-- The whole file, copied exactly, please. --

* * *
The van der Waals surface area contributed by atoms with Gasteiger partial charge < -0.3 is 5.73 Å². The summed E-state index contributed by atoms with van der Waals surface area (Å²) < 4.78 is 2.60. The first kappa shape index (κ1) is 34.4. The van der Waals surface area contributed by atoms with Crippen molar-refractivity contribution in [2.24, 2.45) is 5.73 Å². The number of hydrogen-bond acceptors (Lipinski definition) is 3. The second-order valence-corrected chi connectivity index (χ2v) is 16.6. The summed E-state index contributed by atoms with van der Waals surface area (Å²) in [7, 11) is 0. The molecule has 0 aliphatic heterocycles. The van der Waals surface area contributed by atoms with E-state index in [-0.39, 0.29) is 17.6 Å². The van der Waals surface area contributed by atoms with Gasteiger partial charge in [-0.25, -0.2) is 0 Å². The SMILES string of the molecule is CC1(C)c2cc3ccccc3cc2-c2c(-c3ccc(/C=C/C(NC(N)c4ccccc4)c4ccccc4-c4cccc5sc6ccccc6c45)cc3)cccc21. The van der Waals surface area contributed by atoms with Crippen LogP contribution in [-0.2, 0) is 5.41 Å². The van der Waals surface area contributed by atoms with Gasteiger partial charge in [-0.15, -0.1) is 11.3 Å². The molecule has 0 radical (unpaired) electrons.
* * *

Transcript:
The van der Waals surface area contributed by atoms with Gasteiger partial charge < -0.3 is 5.73 Å². The summed E-state index contributed by atoms with van der Waals surface area (Å²) < 4.78 is 2.60. The first kappa shape index (κ1) is 34.4. The van der Waals surface area contributed by atoms with Crippen molar-refractivity contribution in [2.24, 2.45) is 5.73 Å². The number of hydrogen-bond acceptors (Lipinski definition) is 3. The second-order valence-corrected chi connectivity index (χ2v) is 16.6. The summed E-state index contributed by atoms with van der Waals surface area (Å²) in [7, 11) is 0. The molecule has 0 aliphatic heterocycles. The van der Waals surface area contributed by atoms with E-state index in [-0.39, 0.29) is 17.6 Å². The van der Waals surface area contributed by atoms with Gasteiger partial charge in [-0.25, -0.2) is 0 Å². The SMILES string of the molecule is CC1(C)c2cc3ccccc3cc2-c2c(-c3ccc(/C=C/C(NC(N)c4ccccc4)c4ccccc4-c4cccc5sc6ccccc6c45)cc3)cccc21. The van der Waals surface area contributed by atoms with Crippen LogP contribution in [-0.2, 0) is 5.41 Å². The van der Waals surface area contributed by atoms with Gasteiger partial charge in [-0.15, -0.1) is 11.3 Å². The molecule has 0 radical (unpaired) electrons.